Record numbers of NSW voters used the state electoral commission’s e-voting system, iVote, to cast their ballot in the recent by-election for the seat of Clarence. The number of voters who employed iVote in the electorate more than doubled compared to the March state election.
The iVote system was established by the NSW Electoral Commission’s (NSWEC) for blind, vision-impaired and disabled voters, as well as those living in remote areas and out of state on the day. It was first slated in June 2010 and used in the state election earlier, with more than triple the number of expected voters casting an e-ballot with the system.
iVote enables voters to cast a secret and unassisted ballot from home and other locations using an interactive voice recognition-based phone system or an Internet-enabled PC. Once lodged, the votes are printed out in a central location as completed ballot papers and then included in the manual count processes carried out by the NSWEC. The system also utilises two-factor authentication and includes automatic integrity measures, proper provision for observers, and the provision of voter-verifiable inclusion features to help address issues with fraud.
NSWEC CIO, Ian Brightwell, told Computerworld Australia the number of voters using the system in the by-election was 1335, up from 575 users in the same electorate during the March election.
The system, developed by the commission with election-services company Everyone Counts, was used primarily by out-of-state voters. However, Brightwell said that most of the people who used iVote in both the by-election and state election were blind or vision impaired.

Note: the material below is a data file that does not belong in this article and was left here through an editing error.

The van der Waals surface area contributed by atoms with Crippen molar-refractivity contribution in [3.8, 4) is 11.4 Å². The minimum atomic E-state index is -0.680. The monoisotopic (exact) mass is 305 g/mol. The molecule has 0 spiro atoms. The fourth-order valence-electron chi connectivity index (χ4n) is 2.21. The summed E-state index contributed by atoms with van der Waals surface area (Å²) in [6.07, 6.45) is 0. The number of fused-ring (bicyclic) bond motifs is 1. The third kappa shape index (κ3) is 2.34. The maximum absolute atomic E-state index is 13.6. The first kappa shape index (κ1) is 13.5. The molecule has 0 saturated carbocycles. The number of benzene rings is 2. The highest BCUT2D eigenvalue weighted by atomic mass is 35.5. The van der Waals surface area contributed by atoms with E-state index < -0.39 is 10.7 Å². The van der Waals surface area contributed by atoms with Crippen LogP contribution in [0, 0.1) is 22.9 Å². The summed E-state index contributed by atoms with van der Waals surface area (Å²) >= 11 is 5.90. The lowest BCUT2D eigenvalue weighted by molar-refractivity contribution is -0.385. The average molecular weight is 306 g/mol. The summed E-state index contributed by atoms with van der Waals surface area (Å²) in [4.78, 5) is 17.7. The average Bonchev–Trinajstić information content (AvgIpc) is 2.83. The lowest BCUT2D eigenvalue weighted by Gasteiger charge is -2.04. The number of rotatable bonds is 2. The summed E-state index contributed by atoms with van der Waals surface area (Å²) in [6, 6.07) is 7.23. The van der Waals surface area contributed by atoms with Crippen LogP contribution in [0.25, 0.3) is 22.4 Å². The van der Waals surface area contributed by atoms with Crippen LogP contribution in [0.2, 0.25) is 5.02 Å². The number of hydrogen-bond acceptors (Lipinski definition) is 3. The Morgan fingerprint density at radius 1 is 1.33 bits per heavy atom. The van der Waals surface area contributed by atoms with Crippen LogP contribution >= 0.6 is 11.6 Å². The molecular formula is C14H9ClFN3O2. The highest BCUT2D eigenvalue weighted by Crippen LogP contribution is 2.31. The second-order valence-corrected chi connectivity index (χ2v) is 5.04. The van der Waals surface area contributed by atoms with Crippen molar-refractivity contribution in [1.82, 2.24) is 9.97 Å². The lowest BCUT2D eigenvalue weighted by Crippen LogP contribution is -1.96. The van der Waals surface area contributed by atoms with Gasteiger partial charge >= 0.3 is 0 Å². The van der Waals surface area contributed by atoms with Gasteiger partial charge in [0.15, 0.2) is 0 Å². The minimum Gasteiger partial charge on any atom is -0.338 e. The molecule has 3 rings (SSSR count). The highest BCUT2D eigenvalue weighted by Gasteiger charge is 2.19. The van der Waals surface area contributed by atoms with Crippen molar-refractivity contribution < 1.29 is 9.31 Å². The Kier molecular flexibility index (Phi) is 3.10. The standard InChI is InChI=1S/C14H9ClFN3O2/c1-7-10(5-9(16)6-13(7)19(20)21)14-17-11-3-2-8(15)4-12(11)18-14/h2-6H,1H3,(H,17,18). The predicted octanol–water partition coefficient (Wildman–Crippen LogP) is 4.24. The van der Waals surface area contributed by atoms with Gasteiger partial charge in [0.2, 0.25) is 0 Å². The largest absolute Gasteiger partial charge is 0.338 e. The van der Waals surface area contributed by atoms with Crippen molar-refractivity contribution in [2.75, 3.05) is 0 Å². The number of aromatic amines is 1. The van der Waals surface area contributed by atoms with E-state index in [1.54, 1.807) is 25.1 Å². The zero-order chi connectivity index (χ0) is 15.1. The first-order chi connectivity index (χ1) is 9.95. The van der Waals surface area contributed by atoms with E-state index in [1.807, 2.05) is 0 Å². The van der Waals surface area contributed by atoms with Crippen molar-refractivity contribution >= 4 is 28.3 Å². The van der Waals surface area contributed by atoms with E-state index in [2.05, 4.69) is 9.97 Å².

“Everyone Counts again managed the technology and assisted the NSWEC in the smooth running of iVote for the Clarence by election,” Brightwell said. “The iVote process again delivered a well-received voting outcome at an acceptable cost with usage higher than we had hoped.”
According to Brightwell, the commission was notified that iVote could be used for the by-election following the resignation of the member, but still left the organisation “stymied” for time as there was only two months to prepare and plan.
“I think the main challenge is that we still have to bring a team of people together and at this stage we still don’t have an ingrained process within the organisation; it’s almost project to project,” he said.
“The challenge is to get it so it is an ingrained process that we have the resources ready and can use them when events like this come along.
“We kicked ourselves afterwards as we realised including the out of state voters was probably overdoing it for a by-election… we really should have set out a district so we could have had an exception clause.”
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